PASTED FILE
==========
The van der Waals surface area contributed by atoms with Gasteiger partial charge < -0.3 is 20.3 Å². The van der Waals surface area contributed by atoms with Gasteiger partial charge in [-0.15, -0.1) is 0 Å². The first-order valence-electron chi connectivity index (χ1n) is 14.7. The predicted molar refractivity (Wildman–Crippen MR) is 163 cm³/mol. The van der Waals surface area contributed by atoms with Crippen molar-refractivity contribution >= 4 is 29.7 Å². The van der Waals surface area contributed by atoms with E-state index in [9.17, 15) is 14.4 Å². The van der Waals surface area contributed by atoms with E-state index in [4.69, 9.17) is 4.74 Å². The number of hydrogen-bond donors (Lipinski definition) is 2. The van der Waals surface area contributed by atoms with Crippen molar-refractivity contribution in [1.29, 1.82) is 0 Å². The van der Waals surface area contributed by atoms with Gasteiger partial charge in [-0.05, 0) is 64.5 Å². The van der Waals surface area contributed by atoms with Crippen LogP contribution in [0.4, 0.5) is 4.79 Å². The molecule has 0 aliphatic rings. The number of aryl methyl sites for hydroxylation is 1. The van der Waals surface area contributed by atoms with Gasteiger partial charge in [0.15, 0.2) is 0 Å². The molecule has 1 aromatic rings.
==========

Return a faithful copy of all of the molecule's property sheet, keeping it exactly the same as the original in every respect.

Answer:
The van der Waals surface area contributed by atoms with Gasteiger partial charge < -0.3 is 20.3 Å². The van der Waals surface area contributed by atoms with Gasteiger partial charge in [-0.15, -0.1) is 0 Å². The first-order valence-electron chi connectivity index (χ1n) is 14.7. The predicted molar refractivity (Wildman–Crippen MR) is 163 cm³/mol. The van der Waals surface area contributed by atoms with Crippen molar-refractivity contribution >= 4 is 29.7 Å². The van der Waals surface area contributed by atoms with E-state index in [9.17, 15) is 14.4 Å². The van der Waals surface area contributed by atoms with E-state index in [4.69, 9.17) is 4.74 Å². The number of hydrogen-bond donors (Lipinski definition) is 2. The van der Waals surface area contributed by atoms with Crippen molar-refractivity contribution in [1.29, 1.82) is 0 Å². The van der Waals surface area contributed by atoms with Gasteiger partial charge in [-0.05, 0) is 64.5 Å². The van der Waals surface area contributed by atoms with Crippen LogP contribution in [0.4, 0.5) is 4.79 Å². The molecule has 0 aliphatic rings. The number of aryl methyl sites for hydroxylation is 1. The van der Waals surface area contributed by atoms with Gasteiger partial charge in [0.15, 0.2) is 0 Å². The molecule has 1 aromatic rings.